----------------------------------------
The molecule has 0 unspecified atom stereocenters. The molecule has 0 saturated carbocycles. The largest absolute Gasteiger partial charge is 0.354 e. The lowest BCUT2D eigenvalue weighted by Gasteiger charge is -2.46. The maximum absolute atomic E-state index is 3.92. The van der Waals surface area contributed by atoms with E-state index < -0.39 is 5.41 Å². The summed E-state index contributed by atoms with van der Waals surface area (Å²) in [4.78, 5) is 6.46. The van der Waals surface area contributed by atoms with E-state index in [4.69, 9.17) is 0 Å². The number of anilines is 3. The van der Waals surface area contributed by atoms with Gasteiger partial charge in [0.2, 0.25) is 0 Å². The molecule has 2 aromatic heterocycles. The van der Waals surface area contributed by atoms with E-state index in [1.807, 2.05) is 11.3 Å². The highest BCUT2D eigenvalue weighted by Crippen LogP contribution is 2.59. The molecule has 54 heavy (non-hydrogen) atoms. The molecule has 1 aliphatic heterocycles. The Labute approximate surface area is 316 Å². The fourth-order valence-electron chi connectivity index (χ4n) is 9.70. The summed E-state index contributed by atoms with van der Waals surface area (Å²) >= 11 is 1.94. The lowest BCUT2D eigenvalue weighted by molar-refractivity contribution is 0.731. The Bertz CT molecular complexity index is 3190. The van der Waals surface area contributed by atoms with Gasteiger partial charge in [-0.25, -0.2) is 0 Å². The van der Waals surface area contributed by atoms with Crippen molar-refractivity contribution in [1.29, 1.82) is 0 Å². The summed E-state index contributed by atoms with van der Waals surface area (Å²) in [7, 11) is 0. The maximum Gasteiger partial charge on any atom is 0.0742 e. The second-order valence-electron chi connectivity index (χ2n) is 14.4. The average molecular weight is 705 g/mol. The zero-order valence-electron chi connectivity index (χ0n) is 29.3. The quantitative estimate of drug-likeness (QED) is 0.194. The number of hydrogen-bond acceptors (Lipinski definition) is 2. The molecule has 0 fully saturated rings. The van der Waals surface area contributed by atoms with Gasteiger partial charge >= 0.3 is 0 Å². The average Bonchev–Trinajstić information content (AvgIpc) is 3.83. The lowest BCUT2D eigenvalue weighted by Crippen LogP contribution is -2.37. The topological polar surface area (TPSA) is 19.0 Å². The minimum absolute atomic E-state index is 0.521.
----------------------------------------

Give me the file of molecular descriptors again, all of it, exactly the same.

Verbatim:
The molecule has 0 unspecified atom stereocenters. The molecule has 0 saturated carbocycles. The largest absolute Gasteiger partial charge is 0.354 e. The lowest BCUT2D eigenvalue weighted by Gasteiger charge is -2.46. The maximum absolute atomic E-state index is 3.92. The van der Waals surface area contributed by atoms with E-state index < -0.39 is 5.41 Å². The summed E-state index contributed by atoms with van der Waals surface area (Å²) in [4.78, 5) is 6.46. The van der Waals surface area contributed by atoms with E-state index in [4.69, 9.17) is 0 Å². The number of anilines is 3. The van der Waals surface area contributed by atoms with Gasteiger partial charge in [0.2, 0.25) is 0 Å². The molecule has 2 aromatic heterocycles. The van der Waals surface area contributed by atoms with E-state index in [1.807, 2.05) is 11.3 Å². The highest BCUT2D eigenvalue weighted by Crippen LogP contribution is 2.59. The molecule has 54 heavy (non-hydrogen) atoms. The molecule has 1 aliphatic heterocycles. The Labute approximate surface area is 316 Å². The fourth-order valence-electron chi connectivity index (χ4n) is 9.70. The summed E-state index contributed by atoms with van der Waals surface area (Å²) >= 11 is 1.94. The lowest BCUT2D eigenvalue weighted by molar-refractivity contribution is 0.731. The Bertz CT molecular complexity index is 3190. The van der Waals surface area contributed by atoms with Gasteiger partial charge in [-0.25, -0.2) is 0 Å². The van der Waals surface area contributed by atoms with Crippen molar-refractivity contribution in [1.29, 1.82) is 0 Å². The summed E-state index contributed by atoms with van der Waals surface area (Å²) in [7, 11) is 0. The maximum Gasteiger partial charge on any atom is 0.0742 e. The second-order valence-electron chi connectivity index (χ2n) is 14.4. The average molecular weight is 705 g/mol. The zero-order valence-electron chi connectivity index (χ0n) is 29.3. The quantitative estimate of drug-likeness (QED) is 0.194. The number of hydrogen-bond acceptors (Lipinski definition) is 2. The molecule has 0 fully saturated rings. The van der Waals surface area contributed by atoms with Gasteiger partial charge >= 0.3 is 0 Å². The average Bonchev–Trinajstić information content (AvgIpc) is 3.83. The lowest BCUT2D eigenvalue weighted by Crippen LogP contribution is -2.37. The topological polar surface area (TPSA) is 19.0 Å². The minimum absolute atomic E-state index is 0.521.